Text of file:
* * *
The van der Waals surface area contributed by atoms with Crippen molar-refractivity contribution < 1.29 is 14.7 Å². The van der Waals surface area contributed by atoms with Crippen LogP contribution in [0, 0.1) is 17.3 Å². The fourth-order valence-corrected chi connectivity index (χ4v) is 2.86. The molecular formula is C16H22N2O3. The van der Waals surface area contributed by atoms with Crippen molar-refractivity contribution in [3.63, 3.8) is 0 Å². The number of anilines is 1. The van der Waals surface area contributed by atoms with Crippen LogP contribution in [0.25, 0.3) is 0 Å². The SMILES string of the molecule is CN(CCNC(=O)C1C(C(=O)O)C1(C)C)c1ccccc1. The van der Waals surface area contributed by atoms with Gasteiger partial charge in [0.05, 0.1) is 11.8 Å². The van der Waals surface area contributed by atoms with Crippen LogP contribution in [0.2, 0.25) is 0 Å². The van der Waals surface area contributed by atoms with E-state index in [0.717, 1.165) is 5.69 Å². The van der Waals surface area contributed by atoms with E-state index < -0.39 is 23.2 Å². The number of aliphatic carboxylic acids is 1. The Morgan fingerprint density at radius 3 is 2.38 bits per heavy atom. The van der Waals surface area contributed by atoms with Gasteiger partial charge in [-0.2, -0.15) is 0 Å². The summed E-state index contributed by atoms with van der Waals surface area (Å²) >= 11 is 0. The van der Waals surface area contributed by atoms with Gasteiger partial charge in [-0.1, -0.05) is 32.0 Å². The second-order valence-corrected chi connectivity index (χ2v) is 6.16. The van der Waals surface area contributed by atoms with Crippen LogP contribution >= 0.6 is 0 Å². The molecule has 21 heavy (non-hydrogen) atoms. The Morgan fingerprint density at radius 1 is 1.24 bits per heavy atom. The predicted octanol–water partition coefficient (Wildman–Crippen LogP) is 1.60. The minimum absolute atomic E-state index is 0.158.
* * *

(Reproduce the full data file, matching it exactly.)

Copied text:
The van der Waals surface area contributed by atoms with Crippen molar-refractivity contribution < 1.29 is 14.7 Å². The van der Waals surface area contributed by atoms with Crippen LogP contribution in [0, 0.1) is 17.3 Å². The fourth-order valence-corrected chi connectivity index (χ4v) is 2.86. The molecular formula is C16H22N2O3. The van der Waals surface area contributed by atoms with Crippen molar-refractivity contribution in [3.63, 3.8) is 0 Å². The number of anilines is 1. The van der Waals surface area contributed by atoms with Crippen LogP contribution in [0.25, 0.3) is 0 Å². The SMILES string of the molecule is CN(CCNC(=O)C1C(C(=O)O)C1(C)C)c1ccccc1. The van der Waals surface area contributed by atoms with Gasteiger partial charge in [0.05, 0.1) is 11.8 Å². The van der Waals surface area contributed by atoms with Crippen LogP contribution in [0.2, 0.25) is 0 Å². The van der Waals surface area contributed by atoms with E-state index in [0.717, 1.165) is 5.69 Å². The van der Waals surface area contributed by atoms with E-state index < -0.39 is 23.2 Å². The number of aliphatic carboxylic acids is 1. The Morgan fingerprint density at radius 3 is 2.38 bits per heavy atom. The van der Waals surface area contributed by atoms with Gasteiger partial charge in [-0.2, -0.15) is 0 Å². The summed E-state index contributed by atoms with van der Waals surface area (Å²) >= 11 is 0. The van der Waals surface area contributed by atoms with Gasteiger partial charge in [-0.1, -0.05) is 32.0 Å². The second-order valence-corrected chi connectivity index (χ2v) is 6.16. The van der Waals surface area contributed by atoms with Crippen LogP contribution >= 0.6 is 0 Å². The molecule has 21 heavy (non-hydrogen) atoms. The Morgan fingerprint density at radius 1 is 1.24 bits per heavy atom. The predicted octanol–water partition coefficient (Wildman–Crippen LogP) is 1.60. The minimum absolute atomic E-state index is 0.158.